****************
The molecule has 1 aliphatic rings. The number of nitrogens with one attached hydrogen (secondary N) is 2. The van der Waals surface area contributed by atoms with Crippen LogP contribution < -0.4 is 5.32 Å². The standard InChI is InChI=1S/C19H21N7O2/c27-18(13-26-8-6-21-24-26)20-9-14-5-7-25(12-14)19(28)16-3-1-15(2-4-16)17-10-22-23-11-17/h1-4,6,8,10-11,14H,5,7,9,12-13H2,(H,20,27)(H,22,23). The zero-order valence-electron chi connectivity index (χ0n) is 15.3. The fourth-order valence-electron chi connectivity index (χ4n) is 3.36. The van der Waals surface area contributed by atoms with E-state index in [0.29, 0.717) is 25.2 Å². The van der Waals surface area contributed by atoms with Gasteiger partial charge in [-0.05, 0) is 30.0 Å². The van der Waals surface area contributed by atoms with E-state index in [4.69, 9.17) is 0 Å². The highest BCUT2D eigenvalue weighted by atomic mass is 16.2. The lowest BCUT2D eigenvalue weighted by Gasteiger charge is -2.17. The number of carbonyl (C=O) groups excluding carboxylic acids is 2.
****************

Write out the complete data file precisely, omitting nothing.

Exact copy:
The molecule has 1 aliphatic rings. The number of nitrogens with one attached hydrogen (secondary N) is 2. The van der Waals surface area contributed by atoms with Crippen LogP contribution < -0.4 is 5.32 Å². The standard InChI is InChI=1S/C19H21N7O2/c27-18(13-26-8-6-21-24-26)20-9-14-5-7-25(12-14)19(28)16-3-1-15(2-4-16)17-10-22-23-11-17/h1-4,6,8,10-11,14H,5,7,9,12-13H2,(H,20,27)(H,22,23). The zero-order valence-electron chi connectivity index (χ0n) is 15.3. The fourth-order valence-electron chi connectivity index (χ4n) is 3.36. The van der Waals surface area contributed by atoms with E-state index in [0.29, 0.717) is 25.2 Å². The van der Waals surface area contributed by atoms with Gasteiger partial charge in [-0.05, 0) is 30.0 Å². The van der Waals surface area contributed by atoms with E-state index in [4.69, 9.17) is 0 Å². The highest BCUT2D eigenvalue weighted by atomic mass is 16.2. The lowest BCUT2D eigenvalue weighted by Gasteiger charge is -2.17. The number of carbonyl (C=O) groups excluding carboxylic acids is 2.